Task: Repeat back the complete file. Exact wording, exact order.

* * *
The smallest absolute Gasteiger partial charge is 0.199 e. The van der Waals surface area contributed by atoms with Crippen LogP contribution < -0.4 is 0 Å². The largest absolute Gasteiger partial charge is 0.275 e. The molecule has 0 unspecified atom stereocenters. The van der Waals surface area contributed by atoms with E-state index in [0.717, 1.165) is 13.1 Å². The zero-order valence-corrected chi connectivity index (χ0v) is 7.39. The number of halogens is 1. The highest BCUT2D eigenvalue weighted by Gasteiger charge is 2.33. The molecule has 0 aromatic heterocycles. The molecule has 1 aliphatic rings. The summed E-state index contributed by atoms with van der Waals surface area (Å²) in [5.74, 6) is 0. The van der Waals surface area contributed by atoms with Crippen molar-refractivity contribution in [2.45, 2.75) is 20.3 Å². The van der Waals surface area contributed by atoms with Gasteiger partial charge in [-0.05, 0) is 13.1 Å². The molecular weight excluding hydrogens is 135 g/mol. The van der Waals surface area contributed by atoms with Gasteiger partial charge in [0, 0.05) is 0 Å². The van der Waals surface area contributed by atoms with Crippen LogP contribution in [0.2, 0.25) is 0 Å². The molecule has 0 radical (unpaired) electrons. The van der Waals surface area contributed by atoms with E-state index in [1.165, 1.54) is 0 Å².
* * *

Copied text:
The smallest absolute Gasteiger partial charge is 0.199 e. The van der Waals surface area contributed by atoms with Crippen LogP contribution < -0.4 is 0 Å². The largest absolute Gasteiger partial charge is 0.275 e. The molecule has 0 unspecified atom stereocenters. The van der Waals surface area contributed by atoms with E-state index in [0.717, 1.165) is 13.1 Å². The zero-order valence-corrected chi connectivity index (χ0v) is 7.39. The number of halogens is 1. The highest BCUT2D eigenvalue weighted by Gasteiger charge is 2.33. The molecule has 0 aromatic heterocycles. The molecule has 1 aliphatic rings. The summed E-state index contributed by atoms with van der Waals surface area (Å²) in [5.74, 6) is 0. The van der Waals surface area contributed by atoms with Crippen molar-refractivity contribution in [2.45, 2.75) is 20.3 Å². The van der Waals surface area contributed by atoms with Gasteiger partial charge in [-0.05, 0) is 13.1 Å². The molecular weight excluding hydrogens is 135 g/mol. The van der Waals surface area contributed by atoms with Gasteiger partial charge in [0, 0.05) is 0 Å². The van der Waals surface area contributed by atoms with Crippen LogP contribution in [0.2, 0.25) is 0 Å². The molecule has 0 radical (unpaired) electrons. The van der Waals surface area contributed by atoms with E-state index in [1.165, 1.54) is 0 Å².